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11
Imperial Defence


The sun never sets on the British Empire, and so it never sets on British wars.
William Ewart Gladstone, 1868

Never have I been so happy to be posted out here, beyond the sight of God.
Jonathan Hill, January 4th, 1912


The Napoleonic Wars and Anglo-French Wars of the 18th Century had included combat on every continent save Antarctica, so it is wrong to consider the Great War the first global conflict. Unlike in the former, the Americas were, in fact, almost completely spared land combat. What does distinguish the Great War is the intensity of colonial fighting and the extensive use of colonial troops across the world.

In Asia, Africa, and Oceania, though their experience did not reach the brutal heights of the Western and Eastern Fronts in Europe, local populations would find themselves unable to escape the rigours of industrial warfare. Whether it be through recruitment of able-bodied men, increasing demands for taxation, or becoming a battleground, the work of the colonial powers to document, tax, and exploit the resources of these areas in the preceding decades had ensured the Great War would be far more than yet another far-off conflict of the colonial ruler’s that could be safely ignored.

This does not mean that being dragged into the war was immediate. For its first six months, the imperial dimension was largely the business of the existing regular units of the powers, and Britain was no exception. In those months, there were three extra-European theatres that Britain was the primary Entente force in; Abyssinia, the Middle East, and the Indonesian Archipelago.

By far the most important, and largest, of these theatres was the Middle Eastern one, in which Britain faced the forces of an aggressively irredentist Ottoman Empire. Long a putative ally of the UK’s following the August Revolution of 1841, the 1904 March Restoration had seen reactionary forces marginalise the liberal, pro-British Parliament of the 1841 Constitution, and align the ailing empire with Germany. This had been a long time coming; while the Parliament had accepted British intervention in the Balkan Crisis of 1862 and takeovers of Aden (1843), Persia (1867), and Egypt (1885) as efforts to stabilise a periphery the empire could not hold, the other organs of the state, particularly the Sultan and army, had only tolerated them because of British superiority of arms. When the Boer War had exposed British weaknesses, they had performed their coup.


Middle-East 1911 - Copy.jpg

The Ottoman Empire, 1911

Persia and Aden, being protectorates, rather than outright colonies, had merely token garrisons in their capitals. This meant that, until reinforcements could arrive from British India or Africa, the protectorates’ own armies would have to provide for their defence. Though the terrain of Persia would prevent much progress into the Central Plateau, Ottoman armies with training from German advisors – and even some materiel provided pre-war – were able to quickly overrun the low-lying Khuzestan Plain. Aden, meanwhile, was saved by the British Indian Ocean Squadron patrolling the Red Sea Coast, providing the protection of their guns against a poor Ottoman attempt.

It was, however, the Suez where British troops provided the first line of defence, and the Suez where the Ottoman army would concentrate its southern efforts. Not only would control of it force the Entente to ship imperial men and materiel via the Cape of Good Hope, but control of it after the war would give the Empire a claim to the world power they had lost. The return of Persia, the Balkans, and the Caucasus to Ottoman control would provide manpower and prestige, but possession of the passage to Asia would put them back in the pivotal geopolitical position they had been before its construction and the many humiliations of the previous century.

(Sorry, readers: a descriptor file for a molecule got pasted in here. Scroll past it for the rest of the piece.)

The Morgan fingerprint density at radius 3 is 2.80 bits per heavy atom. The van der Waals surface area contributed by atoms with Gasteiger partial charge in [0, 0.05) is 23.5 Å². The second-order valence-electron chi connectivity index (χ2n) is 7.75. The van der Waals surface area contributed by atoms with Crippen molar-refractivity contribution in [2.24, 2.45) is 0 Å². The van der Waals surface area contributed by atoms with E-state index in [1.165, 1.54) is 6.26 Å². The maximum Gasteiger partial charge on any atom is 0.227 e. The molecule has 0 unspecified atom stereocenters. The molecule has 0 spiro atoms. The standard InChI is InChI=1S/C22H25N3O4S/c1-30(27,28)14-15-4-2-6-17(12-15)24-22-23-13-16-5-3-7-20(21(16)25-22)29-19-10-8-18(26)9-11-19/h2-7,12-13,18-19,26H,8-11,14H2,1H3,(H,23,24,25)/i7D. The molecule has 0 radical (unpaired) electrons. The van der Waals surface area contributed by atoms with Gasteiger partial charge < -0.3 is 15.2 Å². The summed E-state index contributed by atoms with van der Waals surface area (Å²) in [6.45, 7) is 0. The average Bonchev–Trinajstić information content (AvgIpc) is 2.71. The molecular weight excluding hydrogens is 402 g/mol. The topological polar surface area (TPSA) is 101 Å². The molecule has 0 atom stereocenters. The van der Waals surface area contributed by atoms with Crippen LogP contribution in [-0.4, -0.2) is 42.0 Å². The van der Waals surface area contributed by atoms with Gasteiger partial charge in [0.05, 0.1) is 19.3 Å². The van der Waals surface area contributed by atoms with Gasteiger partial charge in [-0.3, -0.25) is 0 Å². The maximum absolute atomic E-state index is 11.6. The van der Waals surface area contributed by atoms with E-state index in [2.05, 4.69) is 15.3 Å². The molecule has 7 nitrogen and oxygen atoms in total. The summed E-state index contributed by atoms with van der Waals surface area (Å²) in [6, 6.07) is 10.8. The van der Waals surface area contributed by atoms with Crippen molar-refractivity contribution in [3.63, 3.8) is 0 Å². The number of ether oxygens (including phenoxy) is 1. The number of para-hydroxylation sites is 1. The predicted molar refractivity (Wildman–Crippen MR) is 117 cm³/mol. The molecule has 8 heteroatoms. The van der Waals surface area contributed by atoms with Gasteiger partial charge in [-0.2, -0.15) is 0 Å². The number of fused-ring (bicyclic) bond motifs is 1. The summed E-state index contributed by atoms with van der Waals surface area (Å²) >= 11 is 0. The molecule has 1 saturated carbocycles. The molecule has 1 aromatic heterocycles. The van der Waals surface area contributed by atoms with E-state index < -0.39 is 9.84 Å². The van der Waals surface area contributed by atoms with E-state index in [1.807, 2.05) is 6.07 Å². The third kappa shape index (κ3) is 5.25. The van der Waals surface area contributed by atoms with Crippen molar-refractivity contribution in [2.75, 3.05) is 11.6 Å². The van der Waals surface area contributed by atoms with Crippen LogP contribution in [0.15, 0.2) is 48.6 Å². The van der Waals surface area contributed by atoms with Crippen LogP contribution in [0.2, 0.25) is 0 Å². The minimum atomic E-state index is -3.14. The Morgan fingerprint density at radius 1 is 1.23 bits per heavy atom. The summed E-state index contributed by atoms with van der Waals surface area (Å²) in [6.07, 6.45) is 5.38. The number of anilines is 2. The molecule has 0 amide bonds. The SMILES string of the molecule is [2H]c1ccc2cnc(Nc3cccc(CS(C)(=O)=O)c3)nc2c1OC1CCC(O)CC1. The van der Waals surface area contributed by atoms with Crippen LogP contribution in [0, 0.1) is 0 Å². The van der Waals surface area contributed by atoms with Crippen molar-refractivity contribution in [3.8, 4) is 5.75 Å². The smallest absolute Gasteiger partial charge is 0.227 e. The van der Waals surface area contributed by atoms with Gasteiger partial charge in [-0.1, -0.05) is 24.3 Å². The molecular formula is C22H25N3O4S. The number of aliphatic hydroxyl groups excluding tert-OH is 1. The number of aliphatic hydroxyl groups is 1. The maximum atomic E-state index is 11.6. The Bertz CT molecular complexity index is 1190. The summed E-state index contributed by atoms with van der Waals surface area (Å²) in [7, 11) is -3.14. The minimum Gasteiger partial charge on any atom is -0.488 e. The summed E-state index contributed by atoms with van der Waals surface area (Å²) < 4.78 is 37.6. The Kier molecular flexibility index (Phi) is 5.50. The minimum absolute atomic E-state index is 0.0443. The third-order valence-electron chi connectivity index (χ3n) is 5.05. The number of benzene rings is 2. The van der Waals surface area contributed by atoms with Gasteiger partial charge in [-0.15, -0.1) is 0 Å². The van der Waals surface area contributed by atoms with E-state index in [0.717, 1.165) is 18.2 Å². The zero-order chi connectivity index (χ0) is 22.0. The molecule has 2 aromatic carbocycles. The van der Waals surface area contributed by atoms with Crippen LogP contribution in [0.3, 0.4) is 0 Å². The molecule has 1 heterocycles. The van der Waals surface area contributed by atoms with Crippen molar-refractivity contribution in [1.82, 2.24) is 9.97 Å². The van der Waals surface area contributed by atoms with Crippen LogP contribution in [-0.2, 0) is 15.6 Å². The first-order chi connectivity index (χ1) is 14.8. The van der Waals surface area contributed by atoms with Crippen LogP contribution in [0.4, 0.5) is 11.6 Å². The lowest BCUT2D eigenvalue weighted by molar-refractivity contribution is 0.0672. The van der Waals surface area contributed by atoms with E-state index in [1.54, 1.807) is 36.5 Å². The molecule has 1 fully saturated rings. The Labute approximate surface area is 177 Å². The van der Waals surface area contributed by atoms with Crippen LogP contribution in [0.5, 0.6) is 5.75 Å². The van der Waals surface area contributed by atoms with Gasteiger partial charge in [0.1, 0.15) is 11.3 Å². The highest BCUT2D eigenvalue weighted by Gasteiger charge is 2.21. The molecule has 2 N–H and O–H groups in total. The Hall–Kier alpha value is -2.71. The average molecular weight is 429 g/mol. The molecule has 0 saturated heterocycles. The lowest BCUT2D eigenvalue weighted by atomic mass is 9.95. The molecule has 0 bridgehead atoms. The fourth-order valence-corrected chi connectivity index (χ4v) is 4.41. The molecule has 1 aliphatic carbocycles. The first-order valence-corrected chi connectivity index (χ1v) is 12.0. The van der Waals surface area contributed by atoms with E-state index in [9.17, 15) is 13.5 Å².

It was for this reason that the Sinai Garrison, despite being one of the closest units to the likely battlefields in France, was never designated for reassignment there in case of war. In late 1911, this garrison was composed of the 3rd Infantry Division and the 5th (Royal Irish) Lancers, a cavalry regiment. For six months before the Ottoman offensive began in November, they had been shoring up the fortifications in the Sinai and drilling for just this occasion. Guarding, as they were, the only other exit from the Mediterranean to the open oceans, it is no wonder that these fortifications were the closest that could be found in the world to the fortress at Gibraltar.

Over the course of a month-long effort, the Ottoman force under Zeki Pasha found out – just as way as the Spanish had – how hard such fortifications were to break when backed by the number of guns common to an early-war British unit. The attempt to capture El Arish and move west on the road to Port Said was a miserable failure, with half of the Ottoman attackers becoming casualties within two weeks. For this sacrifice, they had not even made it into the city.


ARISH TRENCH - Copy.jpg

Infantrymen of the Royal Welsh Fusiliers in the trenches at El Arish, November 1911

The attempt to flank the road by the south and cut the Canal at it southern point, the eponymous city of Suez, fell prey to the Lancers, who mercilessly harassed the Ottoman column in one of the most effective uses of cavalry of the entire war [1]. By the time they reached the trench system on the east bank, opposite the city, the Ottomans were in barely a state to fight, much less win. Zeki Pasha’s attempt to circumvent the Arish road was cut to shreds over the course of a three-day battle that led to the total surrender of the remainders of the Ottoman 35th Division.

In the month between the first engagements outside El Arish on November 7th and the surrender of the 35th on December 12th, the Sinai Garrison had incurred 5,000 casualties from an October strength of 25,000 men. The Ottoman Fourth Army, meanwhile, had crossed the Egypt-Palestine border with a rough strength of 100,000 men. It limped back to defensive positions in Ottoman territory with a fighting strength of 47,000. Fortunately for the Sublime Porte, the newly designated 8th Army could not press this advantage. While its losses could be replenished, the necessary reinforcements for a push into Palestine were swallowed up by the meatgrinder of France, other imperial commitments, and the need to defend against a possible Italian effort to invade Egypt by sea while the Pact still held the Mediterranean.